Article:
I think that among the best ways we can rebut this is by speaking the truth at every opportunity. Whether that’s on Facebook or Twitter, in conversations at work, in interactions with your children and their friends and their friends’ parents, or around the table with extended family.

For Christians, in particular, we need to challenge our fellow believers, at least a few of whom are “amen”-ing the anti-immigrant rhetoric of Mr. Trump and other politicians, to carefully consider what the Bible says on this topic—which is a lot!

The Evangelical Immigration Table has a great 40-verse Bible-reading plan that folks can download and print out called the “I Was a Stranger Challenge.” I’d also encourage your readers to ask their pastors to sign onto the Evangelical Statement of Principles for Immigration Reform and to consider preaching a sermon on God’s heart for immigrants.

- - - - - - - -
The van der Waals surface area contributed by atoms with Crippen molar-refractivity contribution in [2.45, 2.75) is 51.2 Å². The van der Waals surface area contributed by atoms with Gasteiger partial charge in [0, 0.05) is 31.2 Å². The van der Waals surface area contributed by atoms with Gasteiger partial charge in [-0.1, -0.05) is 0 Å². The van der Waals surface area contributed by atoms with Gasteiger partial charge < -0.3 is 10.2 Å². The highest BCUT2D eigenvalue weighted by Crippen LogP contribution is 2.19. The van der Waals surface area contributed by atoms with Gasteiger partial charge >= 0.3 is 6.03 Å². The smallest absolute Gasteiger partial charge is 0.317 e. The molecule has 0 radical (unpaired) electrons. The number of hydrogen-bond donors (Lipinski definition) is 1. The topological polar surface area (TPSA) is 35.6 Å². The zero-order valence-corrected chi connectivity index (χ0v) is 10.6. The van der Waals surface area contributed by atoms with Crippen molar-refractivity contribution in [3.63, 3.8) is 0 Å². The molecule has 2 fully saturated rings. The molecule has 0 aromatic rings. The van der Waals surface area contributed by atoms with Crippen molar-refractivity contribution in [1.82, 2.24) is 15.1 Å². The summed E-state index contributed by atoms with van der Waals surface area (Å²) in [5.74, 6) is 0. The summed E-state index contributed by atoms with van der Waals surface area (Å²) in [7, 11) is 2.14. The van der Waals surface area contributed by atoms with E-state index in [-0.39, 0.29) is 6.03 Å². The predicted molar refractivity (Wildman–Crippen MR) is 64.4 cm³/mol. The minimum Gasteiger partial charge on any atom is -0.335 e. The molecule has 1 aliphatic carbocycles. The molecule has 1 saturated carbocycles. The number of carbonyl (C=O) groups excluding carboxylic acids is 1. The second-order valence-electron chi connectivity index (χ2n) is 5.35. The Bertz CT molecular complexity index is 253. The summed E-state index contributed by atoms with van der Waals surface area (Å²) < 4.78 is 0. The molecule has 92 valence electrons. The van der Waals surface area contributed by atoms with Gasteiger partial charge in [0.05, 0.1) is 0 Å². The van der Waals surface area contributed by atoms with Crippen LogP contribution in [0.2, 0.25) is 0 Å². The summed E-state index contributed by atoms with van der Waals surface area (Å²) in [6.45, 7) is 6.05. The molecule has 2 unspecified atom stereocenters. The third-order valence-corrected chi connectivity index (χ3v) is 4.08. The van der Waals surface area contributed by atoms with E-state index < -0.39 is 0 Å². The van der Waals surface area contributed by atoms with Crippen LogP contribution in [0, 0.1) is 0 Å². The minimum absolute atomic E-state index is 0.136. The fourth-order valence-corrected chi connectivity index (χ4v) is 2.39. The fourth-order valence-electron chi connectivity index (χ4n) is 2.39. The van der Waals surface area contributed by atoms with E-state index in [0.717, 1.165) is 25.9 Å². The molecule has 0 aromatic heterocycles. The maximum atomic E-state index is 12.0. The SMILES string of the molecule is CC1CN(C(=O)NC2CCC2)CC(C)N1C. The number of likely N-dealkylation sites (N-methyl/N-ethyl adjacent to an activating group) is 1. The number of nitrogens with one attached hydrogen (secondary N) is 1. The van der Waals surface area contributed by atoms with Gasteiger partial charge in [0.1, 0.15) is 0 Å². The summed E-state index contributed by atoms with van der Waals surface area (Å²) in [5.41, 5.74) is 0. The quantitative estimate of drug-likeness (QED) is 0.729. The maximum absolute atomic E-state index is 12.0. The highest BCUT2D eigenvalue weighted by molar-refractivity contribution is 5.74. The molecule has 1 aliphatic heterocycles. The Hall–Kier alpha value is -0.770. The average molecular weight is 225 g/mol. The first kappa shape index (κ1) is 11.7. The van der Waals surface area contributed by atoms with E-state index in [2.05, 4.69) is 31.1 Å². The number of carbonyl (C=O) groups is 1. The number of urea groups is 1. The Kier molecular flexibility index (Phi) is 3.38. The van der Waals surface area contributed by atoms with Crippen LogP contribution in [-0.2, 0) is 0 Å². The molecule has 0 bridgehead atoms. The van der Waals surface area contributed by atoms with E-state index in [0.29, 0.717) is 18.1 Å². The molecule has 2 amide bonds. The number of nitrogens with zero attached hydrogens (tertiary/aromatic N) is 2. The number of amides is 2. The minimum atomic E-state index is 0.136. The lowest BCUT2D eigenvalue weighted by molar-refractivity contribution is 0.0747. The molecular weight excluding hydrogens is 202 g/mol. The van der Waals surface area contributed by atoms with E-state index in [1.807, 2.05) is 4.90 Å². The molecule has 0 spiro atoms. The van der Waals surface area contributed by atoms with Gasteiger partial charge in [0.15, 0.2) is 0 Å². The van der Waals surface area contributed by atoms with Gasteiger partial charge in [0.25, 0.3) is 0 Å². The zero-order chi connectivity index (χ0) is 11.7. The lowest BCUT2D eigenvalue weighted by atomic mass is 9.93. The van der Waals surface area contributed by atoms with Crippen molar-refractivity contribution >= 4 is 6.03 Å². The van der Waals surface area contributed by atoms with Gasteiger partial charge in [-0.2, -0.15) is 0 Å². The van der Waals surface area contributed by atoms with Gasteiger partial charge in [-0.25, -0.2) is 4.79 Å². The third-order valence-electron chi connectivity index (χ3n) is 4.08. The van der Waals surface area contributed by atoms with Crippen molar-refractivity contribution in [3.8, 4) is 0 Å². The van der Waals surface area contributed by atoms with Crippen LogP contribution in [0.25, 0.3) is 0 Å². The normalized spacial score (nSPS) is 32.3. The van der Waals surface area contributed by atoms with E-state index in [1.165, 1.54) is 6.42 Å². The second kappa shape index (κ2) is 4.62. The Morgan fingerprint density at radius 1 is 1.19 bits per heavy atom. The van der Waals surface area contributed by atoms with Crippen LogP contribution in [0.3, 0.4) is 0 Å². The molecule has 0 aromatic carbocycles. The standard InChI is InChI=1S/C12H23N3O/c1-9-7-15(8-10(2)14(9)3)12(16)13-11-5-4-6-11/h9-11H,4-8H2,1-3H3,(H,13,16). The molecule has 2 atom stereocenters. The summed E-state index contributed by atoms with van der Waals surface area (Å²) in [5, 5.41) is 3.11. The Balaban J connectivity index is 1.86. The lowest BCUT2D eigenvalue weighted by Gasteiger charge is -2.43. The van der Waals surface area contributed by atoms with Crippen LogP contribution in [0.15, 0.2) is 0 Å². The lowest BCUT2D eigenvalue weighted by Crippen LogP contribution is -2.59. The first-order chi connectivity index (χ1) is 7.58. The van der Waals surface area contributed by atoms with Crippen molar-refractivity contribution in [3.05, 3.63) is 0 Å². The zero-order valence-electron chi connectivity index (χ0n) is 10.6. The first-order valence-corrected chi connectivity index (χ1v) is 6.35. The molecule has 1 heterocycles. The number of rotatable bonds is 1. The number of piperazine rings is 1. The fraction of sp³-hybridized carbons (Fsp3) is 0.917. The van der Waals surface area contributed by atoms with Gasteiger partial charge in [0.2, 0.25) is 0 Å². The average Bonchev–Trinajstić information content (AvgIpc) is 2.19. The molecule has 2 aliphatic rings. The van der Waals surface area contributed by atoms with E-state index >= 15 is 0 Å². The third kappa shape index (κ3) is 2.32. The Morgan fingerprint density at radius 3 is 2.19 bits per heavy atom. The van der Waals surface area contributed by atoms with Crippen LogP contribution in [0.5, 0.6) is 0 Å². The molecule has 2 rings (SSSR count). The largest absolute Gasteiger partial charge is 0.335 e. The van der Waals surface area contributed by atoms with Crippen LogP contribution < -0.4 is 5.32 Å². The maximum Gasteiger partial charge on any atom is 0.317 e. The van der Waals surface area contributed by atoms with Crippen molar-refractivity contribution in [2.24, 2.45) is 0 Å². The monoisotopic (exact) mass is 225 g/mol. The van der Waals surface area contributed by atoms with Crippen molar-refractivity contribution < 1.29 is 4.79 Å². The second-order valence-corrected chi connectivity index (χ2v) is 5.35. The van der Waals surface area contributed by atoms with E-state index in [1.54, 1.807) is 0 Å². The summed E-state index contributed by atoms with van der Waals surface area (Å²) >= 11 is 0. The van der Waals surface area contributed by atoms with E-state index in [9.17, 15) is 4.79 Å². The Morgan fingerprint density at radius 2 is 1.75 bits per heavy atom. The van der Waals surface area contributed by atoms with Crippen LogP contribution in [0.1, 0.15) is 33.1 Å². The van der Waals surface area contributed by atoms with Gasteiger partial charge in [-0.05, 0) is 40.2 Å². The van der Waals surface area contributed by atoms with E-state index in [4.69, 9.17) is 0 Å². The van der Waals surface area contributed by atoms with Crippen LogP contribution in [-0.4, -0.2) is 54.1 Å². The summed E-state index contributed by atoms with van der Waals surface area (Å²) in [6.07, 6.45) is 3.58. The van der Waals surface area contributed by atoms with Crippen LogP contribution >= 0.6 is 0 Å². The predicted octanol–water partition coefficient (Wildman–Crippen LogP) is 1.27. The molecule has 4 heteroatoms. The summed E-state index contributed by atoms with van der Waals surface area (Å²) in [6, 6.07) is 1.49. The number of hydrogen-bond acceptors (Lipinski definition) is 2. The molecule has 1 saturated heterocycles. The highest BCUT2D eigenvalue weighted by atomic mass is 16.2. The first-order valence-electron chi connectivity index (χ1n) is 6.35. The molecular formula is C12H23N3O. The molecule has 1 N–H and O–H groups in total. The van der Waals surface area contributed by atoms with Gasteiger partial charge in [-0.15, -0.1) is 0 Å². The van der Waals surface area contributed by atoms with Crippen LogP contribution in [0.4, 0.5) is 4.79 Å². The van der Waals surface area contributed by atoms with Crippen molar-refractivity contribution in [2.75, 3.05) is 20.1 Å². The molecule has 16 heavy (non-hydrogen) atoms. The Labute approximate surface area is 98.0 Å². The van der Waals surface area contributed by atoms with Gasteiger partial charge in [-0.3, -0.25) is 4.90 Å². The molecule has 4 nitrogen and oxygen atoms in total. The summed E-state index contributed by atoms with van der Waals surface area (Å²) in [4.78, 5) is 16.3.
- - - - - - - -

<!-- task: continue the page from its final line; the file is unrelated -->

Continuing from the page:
The reality is that, according to a recent LifeWay Research poll, only about one in five evangelical Christians has ever heard a message on immigration at their church that encouraged them to reach out. This stat suggests that many of our churches are (perhaps unintentionally) leaving discipleship on this topic to Mr. Trump and those in the media. 

Finally, if you don’t know immigrants personally, get to know some. They will very likely refute all of the negative stereotypes. One particular way to do that is by volunteering with World Relief, the organization where I work, which resettles refugees in a couple dozen locations throughout the U.S. in partnership with local churches.

A huge thanks to Matt for his insight and wisdom on this important topic. If you haven't read his book, you should check it out.